January is 'flat'...and depressing. You all have been under so much stress with Ever having been ill. Not to mention just making sure the rest of the family is fine day in and day out. The strain on mothering is not easy and as a mom I understand that all to well. We do it alone even with the best of spouses. Each day Ever is getting stronger. Know this. Feel this. Soon she we be fine and your joy of just simply enjoying her will fill your face with a big ole' smile!

Sending you a mother to mother hug...because mom's need those so very much.

Personally I can't wait for February. We are one month nearer Spring...

SJ said...

I wish I could like...come help you or something. Not that you NEED help, but I wish I could take over Ever-watching for you for an hour, or just talk to you -- or, since I am so talky, talk AT you :) I dont know. Love you

Jos said...

I'm not a mother yet, but I know for a fact that you are not alone in your fears, and those fears are assuring you're even more attentive in your love and care of ever. You're a wonderful mommy, Maggie, and everyone knows you will do everything in your power to keep your beautiful girl happy and healthy. She will be okay, Maggie, and so will you. ((HUGS))

Petit fleur said...


You are so full of life force, even if you are exhausted and overwhelmed. Reading the depth of your words and knowing how hard you work everyday to keep all the balls in the air... well, it's inspiring.

Much love,

Laura said...

I have been reading of trees lately, and their supposed "dormancy" in these cold winter months. It doesn't happen, though. Instead, they stay in what the tree people call a state of "quiescence" in which they remain in a state of watchfulness and roots grow sporadically when the circumstances are favorable.

Sounds like you are in such a state. Quiet. Watchful. Waiting?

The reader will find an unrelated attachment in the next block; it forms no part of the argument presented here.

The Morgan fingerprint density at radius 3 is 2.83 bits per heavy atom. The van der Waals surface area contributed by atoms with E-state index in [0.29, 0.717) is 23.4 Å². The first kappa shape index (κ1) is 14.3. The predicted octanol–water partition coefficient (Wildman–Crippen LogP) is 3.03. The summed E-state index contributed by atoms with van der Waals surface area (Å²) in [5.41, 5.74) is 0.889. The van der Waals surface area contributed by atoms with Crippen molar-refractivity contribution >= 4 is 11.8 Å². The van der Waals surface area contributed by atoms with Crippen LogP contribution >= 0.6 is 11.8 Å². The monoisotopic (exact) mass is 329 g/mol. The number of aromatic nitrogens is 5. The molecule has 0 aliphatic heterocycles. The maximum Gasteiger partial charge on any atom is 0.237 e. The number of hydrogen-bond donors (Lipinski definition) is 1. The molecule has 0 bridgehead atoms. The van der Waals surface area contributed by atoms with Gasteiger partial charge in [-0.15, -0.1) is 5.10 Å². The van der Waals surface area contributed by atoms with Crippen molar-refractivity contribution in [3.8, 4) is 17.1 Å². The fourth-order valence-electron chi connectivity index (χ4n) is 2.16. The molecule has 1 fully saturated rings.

But your family is beautiful.

Anonymous said...

i am here, maggie!
love and respect. understand you....

your dearling

~Amber Elise~ said...

As if you don't have enough to worry about with a new infant. Take comfort in knowing that you are a great mother, doing everything in your power to keep you children happy and healthy.
My fiance stands by the idea that as long as you aren't curled up in a ball crying in the corner, then you are winning the war of parenthood. that has held true for me.
Love you, Maggie, this winter will not last forever, and Ever will be a healthy, walking little girl so soon.

Annie said...

Hi Maggie,

It is scary, all the responsibility, even when our children are healthy. Part of me couldn't believe it when I was "allowed" to take my baby home. But you are an experienced and dedicated Mom. And you are able to recognize your blessings.

I'm glad things are going well with your husband, and Dakota. It's a lot to do, taking care of Ever, and you are doing it well. So, give yourself a big hug! Sending hugs and love to you and all your family.

It's so strange to me, I'm worrying about my mother's every breath, and you are worrying about Ever's breathing. It seems it shouldn't have to be that way for your little baby, but you are there for her, and you are the best of Moms.

Julia said...

Of course you're afraid.